23. Thank you so much, Siri and Selma – And all of Fab Four – for this very interesting (!) and beautiful post (!). Interesting that beauty has to be interesting in our time. Which of course means we can say this post fills the criteria to the fullest. Wonderful photo from Dina as usual, and so well matched to the content. Sheer joy reading and scrolling, pondering and acknowledging. Now I will return to Rebecka’s and listen to Klausbernd on the concept of Beauty.
    May you have a pleasant week ahead – here we have lots of snow and a wonderland for every winter lover.
    And – I sent a mail to Dina asking for advice – if she can find time I would be grateful.

    Liked by 3 people

    • Dear Leya,
      first of all, Dina is just answering your email.
      Thank you VERY very much for your kind and clever comment. Great that you see our post as interesting. We always try to produce an interesting post but it was especially important for this post. One of the next posts will be about ugliness. Ugliness did, even more, interest us. It took us a lot of time to think about this post about beauty, how to present it. Writing and pictures had to complement each other.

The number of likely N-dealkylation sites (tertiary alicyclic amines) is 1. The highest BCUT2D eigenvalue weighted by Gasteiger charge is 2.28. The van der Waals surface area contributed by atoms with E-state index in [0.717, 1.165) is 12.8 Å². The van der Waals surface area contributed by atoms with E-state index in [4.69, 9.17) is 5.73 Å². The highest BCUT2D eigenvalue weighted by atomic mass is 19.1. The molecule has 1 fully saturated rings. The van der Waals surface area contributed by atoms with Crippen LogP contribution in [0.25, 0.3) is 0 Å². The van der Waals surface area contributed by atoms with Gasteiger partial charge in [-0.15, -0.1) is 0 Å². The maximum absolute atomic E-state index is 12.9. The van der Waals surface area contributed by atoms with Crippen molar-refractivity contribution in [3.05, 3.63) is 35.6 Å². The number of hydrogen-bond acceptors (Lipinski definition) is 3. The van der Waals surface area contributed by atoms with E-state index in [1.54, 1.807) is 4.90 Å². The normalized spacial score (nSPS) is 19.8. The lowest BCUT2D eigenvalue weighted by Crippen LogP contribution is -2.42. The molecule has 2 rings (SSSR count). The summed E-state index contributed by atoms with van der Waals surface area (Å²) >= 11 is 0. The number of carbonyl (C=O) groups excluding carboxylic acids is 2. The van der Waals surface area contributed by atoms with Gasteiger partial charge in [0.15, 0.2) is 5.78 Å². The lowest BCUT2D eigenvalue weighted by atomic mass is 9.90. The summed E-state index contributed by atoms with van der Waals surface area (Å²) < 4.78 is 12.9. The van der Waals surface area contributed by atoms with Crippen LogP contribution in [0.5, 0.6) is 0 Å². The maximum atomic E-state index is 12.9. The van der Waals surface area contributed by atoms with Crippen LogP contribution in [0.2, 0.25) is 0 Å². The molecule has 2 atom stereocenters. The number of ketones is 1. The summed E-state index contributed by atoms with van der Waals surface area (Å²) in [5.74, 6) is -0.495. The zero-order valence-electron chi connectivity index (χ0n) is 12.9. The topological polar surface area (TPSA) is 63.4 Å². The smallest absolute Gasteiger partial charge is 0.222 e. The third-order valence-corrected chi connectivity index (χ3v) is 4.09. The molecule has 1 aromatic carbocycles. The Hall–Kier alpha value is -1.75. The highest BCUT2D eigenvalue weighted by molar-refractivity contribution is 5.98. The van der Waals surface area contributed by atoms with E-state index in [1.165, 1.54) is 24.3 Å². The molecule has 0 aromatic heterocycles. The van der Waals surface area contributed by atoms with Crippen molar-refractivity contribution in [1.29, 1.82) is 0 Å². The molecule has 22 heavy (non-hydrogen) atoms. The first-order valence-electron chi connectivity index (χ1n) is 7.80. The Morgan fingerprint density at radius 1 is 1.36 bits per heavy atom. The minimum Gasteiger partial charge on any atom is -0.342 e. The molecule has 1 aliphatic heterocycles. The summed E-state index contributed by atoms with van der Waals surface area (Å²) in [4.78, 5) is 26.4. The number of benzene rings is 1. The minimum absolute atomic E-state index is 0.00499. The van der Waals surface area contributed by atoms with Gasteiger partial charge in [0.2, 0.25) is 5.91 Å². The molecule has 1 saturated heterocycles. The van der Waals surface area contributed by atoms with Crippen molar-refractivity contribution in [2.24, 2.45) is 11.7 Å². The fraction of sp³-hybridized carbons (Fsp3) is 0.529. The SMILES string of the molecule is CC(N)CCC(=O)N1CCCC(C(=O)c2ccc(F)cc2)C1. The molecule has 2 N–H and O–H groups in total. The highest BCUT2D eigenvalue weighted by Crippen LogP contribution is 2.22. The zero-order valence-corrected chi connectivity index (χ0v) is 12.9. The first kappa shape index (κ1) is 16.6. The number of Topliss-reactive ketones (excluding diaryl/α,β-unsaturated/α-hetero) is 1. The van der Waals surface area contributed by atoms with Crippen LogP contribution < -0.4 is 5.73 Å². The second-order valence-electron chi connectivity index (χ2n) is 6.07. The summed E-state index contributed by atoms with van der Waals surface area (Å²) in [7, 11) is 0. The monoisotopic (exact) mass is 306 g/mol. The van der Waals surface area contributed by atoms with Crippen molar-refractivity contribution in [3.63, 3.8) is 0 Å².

We are so envying you for your real winter. That would be a treat for us winter lovers. We had a little bit of snow for one day and now it’s quite mild again, up to 4 degrees. Unfortunately, all snow is gone.
      With love from us all. Stay well, take care
      The Fab Four of Cley
      🙂 🙂 🙂 🙂

      Liked by 1 person

    • Thank you so much for helping out! And I am much looking forward to “Ugliness” too. Unfortunately our lovely winter is coming to an end – that is the way winter goes in southern Sweden…